In my CIO Matters column last week I wrote about how the social networking revolution will go only as far as the people who want to participate in it and advance it in a positive and productive direction. This week I want to address part two -- how management can help in that cause.
Recently, a former CIO was recounting to me the story of the power of social networks. The story was about a young woman shopping for a wedding dress (it could have been a prom dress; I don't recall, but the point is the same), and while trying on dresses she was texting and tweeting pictures to her friends, who formed a virtual panel of judges for the best one.
These young women haven't just bought into the social networking revolution, the former CIO said. "They are living it."
Indeed they are. My son just turned 16, so now I am hearing all sorts of stories from other parents about the perils of driving, car insurance and, of course, texting and driving. One father said that in order to allow his daughter to drive, her phone must be locked in the car's trunk when she's behind the wheel. That's all he can do to combat 12,000 -- in his estimation -- text messages she exchanges every month.
Insight to manage the Facebook workforce
The secret to retaining Millennial workers
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Dealing with Gen Y, Gen X and the Boomers at the same time
Generation F more likely to ignore security policy
The point is that the coming generation of Millennials or Generation Y, whatever you want to call them, are already inseparable from the social networks that connect them with one another. This can make life difficult for future employers. Or, the new generation could help inspire a new generation of business and technology alignment.
Business consultant Gary Hamel foresaw this trend more than three years ago, but every once in a while I like to review his "Generation F" -- as in Generation Facebook -- management tips and see how relevant they are, or are becoming. These points, which are those "that are most at odds with the legacy practices found in large companies," can be used as "yardsticks in determining whether your company is 'with it' or 'past it,'" he wrote.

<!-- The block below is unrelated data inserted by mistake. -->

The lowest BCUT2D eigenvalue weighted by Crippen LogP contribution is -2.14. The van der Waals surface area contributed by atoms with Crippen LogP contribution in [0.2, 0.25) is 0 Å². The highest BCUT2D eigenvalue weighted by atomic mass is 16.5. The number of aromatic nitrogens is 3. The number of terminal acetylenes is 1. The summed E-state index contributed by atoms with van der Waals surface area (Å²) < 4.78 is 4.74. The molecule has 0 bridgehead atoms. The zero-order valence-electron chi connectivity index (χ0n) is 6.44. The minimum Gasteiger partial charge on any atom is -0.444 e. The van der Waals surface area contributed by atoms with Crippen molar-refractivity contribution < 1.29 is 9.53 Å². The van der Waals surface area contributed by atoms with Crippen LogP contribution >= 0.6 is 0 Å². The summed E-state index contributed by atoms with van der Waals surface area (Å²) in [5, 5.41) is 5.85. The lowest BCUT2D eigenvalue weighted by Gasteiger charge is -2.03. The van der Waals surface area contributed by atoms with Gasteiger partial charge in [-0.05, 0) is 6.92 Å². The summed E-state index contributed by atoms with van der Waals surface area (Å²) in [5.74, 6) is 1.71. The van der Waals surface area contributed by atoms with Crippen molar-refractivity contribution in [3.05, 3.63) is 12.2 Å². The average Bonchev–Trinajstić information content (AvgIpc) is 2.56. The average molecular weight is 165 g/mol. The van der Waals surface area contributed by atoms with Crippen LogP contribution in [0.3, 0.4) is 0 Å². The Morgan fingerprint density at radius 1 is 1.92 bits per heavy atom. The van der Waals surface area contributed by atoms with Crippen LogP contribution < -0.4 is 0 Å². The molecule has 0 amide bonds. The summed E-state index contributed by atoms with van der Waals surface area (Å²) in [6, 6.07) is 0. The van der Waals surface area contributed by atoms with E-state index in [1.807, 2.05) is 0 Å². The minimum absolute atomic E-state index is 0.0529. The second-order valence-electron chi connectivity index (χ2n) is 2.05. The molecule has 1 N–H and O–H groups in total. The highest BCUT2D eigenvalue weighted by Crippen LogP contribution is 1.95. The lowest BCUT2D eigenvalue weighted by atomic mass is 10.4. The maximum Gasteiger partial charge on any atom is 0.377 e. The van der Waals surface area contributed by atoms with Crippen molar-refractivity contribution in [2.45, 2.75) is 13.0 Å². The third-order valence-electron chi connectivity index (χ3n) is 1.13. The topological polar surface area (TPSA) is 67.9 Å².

The new generation could help inspire a new generation of business and technology alignment.
- All ideas compete on an equal footing.
- Contribution counts for more than credentials.
- Hierarchies are natural, not prescribed.
- Leaders serve rather than preside.
- Tasks are chosen, not assigned.
- Groups are self-defining and -organizing.
- Resources get attracted, not allocated.
- Power comes from sharing information, not hoarding it.
- Opinions compound and decisions are peer-reviewed.
- Users can veto most policy decisions.
- Intrinsic rewards matter most.
- Hackers are heroes.
These management tips are best viewed, in my opinion, if you apply them only to the rank and file, the employee middle class, if you will, and only if upper management can keep an objective eye toward these workers. In other words, most users cannot veto CEO or corporate-level decisions (No. 10) or they will create chaos or, more likely, they'll be out of a job.
In a practical sense, however, as organizations are flattening out, these tips will work to empower users while also creating efficiencies gained by eliminating bureaucracy. De facto, skunkworks, innovation or "tiger" teams should be allowed to form and can indeed be self-defining and intrinsically rewarding -- if management enables them and sanctions them.